Monk Odlethrop

Text: 
Display Name: 
Monk Odlethrop
Sort Name: 
Odlethrop, Monk
AKA: 
Stonewall Jackson Odlethrop
Race: 
White
Gender: 
Male
Class: 
Poor White
Rank: 
Major
Vitality: 
Born-and-Dies
Occupation: 
Sales and Service
Specific Job: 
Bootlegger, Gas Station Attendent
Origin: 
Pine hill country
Cause of Death: 
Executed
Biography: 

In "Monk," the mentally challenged title character is a mystery. Initially known only as "Monk," the narrator characterizes him as a "moron, perhaps even a cretin" (41), language offensive to modern readers but common and acceptable during the era of the story's composition. Near the end readers learn that his given name is actually Stonewall Jackson Odlethrop - though it is not clear exactly who gave him either of these names. He is born in the hill country east of Jefferson, presumably the unwanted child of Mrs. Odelethrop's son and a "hard" woman from somewhere else (43). These parents abandon him, and he lives for "six or seven years" with his grandmother (44) and then for "ten years" with a moonshiner named Fraser (45). According to the narrator, "all" Monk ever "learns" to do is "make and sell whiskey" (45), and "pump" gas and "make correct change" (46). He begins coming into town when he is "about twenty-five" - "pleasant, impervious to affront, talkative when anyone would listen" (46). The narrator labels him a "moron, perhaps even a cretin" (41), familiar terms to readers in 1937 but almost meaningless - and inadmissible - in the context of modern psychology. The narrative's one explicit description of Monk's mental deficiencies is a reference to the "curious quality of imperfect connection between sense and ratiocination" (46). He is convicted twice for two different killings, one of which he is framed for, but one of which he clearly committed. Yet through it all he retains a kind of innocence and helplessness that appeals to Gavin Stevens' sense of chivalry and perhaps the reader's sympathy. Stevens can solve part of the mystery of Monk's life and death, but the story leaves unresolved the complex problems of a society and legal system that fail to protect such a fragile individual.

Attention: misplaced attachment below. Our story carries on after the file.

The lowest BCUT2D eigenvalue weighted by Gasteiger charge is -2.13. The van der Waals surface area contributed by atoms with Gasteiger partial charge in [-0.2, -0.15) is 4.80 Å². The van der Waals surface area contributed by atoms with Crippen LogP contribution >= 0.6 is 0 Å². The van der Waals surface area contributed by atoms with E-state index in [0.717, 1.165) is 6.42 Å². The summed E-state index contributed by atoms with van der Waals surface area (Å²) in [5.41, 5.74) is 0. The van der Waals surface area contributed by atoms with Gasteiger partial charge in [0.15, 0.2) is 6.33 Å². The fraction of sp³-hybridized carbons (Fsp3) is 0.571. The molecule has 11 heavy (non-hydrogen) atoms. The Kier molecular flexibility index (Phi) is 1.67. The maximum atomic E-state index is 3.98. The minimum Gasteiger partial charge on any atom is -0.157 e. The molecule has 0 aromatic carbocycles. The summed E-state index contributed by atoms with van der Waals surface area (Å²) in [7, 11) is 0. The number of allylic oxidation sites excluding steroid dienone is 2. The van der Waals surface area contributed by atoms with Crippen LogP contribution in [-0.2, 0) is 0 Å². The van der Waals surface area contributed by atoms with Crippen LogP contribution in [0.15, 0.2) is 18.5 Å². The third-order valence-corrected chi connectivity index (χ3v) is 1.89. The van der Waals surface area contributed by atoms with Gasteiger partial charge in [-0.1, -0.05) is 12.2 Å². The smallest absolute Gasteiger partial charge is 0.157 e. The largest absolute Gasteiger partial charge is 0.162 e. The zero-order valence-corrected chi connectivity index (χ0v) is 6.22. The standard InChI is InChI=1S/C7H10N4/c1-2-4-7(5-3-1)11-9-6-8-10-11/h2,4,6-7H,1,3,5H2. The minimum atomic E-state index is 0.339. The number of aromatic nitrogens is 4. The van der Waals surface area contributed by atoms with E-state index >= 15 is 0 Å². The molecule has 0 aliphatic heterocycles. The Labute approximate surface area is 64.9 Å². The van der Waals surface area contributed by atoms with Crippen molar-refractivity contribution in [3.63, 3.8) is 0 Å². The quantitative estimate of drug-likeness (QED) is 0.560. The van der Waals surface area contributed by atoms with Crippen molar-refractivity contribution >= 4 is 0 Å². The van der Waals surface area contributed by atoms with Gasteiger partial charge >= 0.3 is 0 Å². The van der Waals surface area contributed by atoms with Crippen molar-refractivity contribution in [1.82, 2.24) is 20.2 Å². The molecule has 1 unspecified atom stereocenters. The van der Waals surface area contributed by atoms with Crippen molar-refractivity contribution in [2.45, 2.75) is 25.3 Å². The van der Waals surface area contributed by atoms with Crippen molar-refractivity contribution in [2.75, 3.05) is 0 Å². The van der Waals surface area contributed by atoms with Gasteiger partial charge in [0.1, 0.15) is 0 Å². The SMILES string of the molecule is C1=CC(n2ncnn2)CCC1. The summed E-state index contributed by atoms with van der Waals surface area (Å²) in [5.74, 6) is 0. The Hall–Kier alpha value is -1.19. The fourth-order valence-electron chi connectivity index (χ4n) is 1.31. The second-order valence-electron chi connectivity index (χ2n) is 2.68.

Note: 
CUT: A descendent of Scotch-Irish settlers, he comes from the pine hill country in the eastern part of the county that is "impenetrable and almost uncultivated ad populated by a clannish people who owed allegiance to no one and no thing" (43).
Disability: 
cognitively disabled
Individual or Group: 
Individual
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Character